As tired as the post-rock genre is, records like All Of A Sudden I Miss Everyone are keeping the artform alive, if only by a thread as withered and delicate as the soft sections of Explosions In The Sky’s latest. Although the Texas quartet expand on the suffocatingly – albeit deliciously so – uniform motif of previous album The Earth Is Not a Cold Dead Place, All Of A Sudden… unflinchingly holds true to the band’s tradition.
It doesn’t break any padlocks, pick any keyholes or add any new instruments (save the isolated keys on ‘What Do You Go Home To?’), and you’ll be able to recognise the elongated loops and dots of their signature sound in an instant if you’re already a fan. That said, it’s about as consistently lovely as it can be considering the limitations adhered to by both the band and their genre of choice. Most importantly, the group dance around the rise-and-ripple dynamic expertly, never going about their business dispassionately or predictably. And after the still-lingering disappointment of M83’s Before the Dawn Heals Us – which traded the lovely machinated beats of Dead Cities for obnoxious, bloated, cheesedick live drums – I’m perfectly happy settling for an upgrade rather than a complete overhaul.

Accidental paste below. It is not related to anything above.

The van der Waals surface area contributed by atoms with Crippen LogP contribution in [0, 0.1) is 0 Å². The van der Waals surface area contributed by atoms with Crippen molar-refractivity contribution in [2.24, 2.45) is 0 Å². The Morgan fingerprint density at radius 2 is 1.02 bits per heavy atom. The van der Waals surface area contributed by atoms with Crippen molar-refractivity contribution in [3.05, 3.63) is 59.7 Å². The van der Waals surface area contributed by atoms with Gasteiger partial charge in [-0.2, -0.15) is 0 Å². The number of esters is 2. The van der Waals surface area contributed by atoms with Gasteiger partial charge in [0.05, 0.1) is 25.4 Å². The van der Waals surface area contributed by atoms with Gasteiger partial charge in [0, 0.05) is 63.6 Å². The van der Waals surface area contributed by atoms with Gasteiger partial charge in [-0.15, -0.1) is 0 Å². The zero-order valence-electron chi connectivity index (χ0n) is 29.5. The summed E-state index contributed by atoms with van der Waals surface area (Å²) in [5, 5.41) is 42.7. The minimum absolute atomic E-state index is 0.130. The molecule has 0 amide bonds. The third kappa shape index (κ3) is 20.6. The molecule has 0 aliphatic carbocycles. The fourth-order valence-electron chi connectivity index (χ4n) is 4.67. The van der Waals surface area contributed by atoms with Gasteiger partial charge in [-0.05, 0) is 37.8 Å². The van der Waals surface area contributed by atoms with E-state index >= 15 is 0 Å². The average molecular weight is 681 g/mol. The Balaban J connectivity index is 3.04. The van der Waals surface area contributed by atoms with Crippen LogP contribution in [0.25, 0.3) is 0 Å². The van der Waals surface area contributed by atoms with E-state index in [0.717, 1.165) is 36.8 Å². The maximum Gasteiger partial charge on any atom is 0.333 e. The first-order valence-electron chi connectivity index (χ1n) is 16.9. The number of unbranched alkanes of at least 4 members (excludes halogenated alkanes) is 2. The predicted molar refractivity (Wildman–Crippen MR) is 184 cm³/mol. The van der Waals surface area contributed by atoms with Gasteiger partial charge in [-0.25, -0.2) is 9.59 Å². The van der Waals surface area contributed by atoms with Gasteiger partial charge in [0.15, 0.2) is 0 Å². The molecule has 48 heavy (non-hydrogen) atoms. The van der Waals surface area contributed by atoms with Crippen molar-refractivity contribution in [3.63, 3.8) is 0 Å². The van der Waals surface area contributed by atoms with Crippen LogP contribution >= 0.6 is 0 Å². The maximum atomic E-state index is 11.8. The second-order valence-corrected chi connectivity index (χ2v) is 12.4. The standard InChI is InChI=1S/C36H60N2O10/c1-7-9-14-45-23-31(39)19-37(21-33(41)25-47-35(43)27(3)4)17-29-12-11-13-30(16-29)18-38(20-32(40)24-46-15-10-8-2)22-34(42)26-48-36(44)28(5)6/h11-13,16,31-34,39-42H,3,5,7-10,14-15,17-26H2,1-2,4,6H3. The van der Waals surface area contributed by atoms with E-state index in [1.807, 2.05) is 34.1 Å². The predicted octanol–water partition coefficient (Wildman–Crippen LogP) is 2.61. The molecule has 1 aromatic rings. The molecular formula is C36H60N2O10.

These boys know how to lasso a listener and slowly, softly, and effortlessly reel their catch in with minimal flipping and flopping. Suffice to say, as soon as opening track ‘The Birth And Death Of The Day’ rubs its eyes and shyly opens them to the world, you’ll be curious as to where EITS will transport you. And you’ll get your answer soon enough, young one: first you’ll be dunked head-first into a sheet of fuzz and wicked sloshes of snare. Then the guitar explosions we’ve all come to know and love begin, the dual six-string salvos tip-toeing around each other with such grace you’ll swear they were born stuck together like siamese twins.
From there Explosions In The Sky use their savvy approach to give us more of what they do best. Most of the songs start with a flutter, work themselves into a resplendent flourish, ease back into a gentle, laying-down-in-a-field-of-warm-poppies trench, then repeat the process. Obviously it’s not always that simple an equation, as All Of A Sudden… is much more redolent of rough-and-ready debut How Strange, Innocence. However, this new album somehow retains the most endearing traits of the aforementioned third album, too. And that’s what really pushes this effort over the top. It lets the drums out to play like the debut and lays the shimmering guitars on thick like The Earth…; it employs an increasingly random tact (How Strange, Innocence) yet ensures the compositions fit together snugly as a whole (The Earth…).
For those simply dying for a post-rock recharge in lieu of Godspeed’s sabbatical this is essential listening. In addition, much like Mogwai’s Mr Beast showed the Scottish group bearing new teeth, tracks like ‘Catastrophe And The Cure’ jump into cascading bliss intensely with nary a build-up, fixing on volume greedily like a veteran druggie shooting a hot nick of scag after a long sober period. This and other subtle changes yield another way to appreciate a band we all seem to appreciate regardless. Sure, good things come to those who wait, but that doesn’t mean we can’t all win from time to time, does it?
8Grant Purdum's Score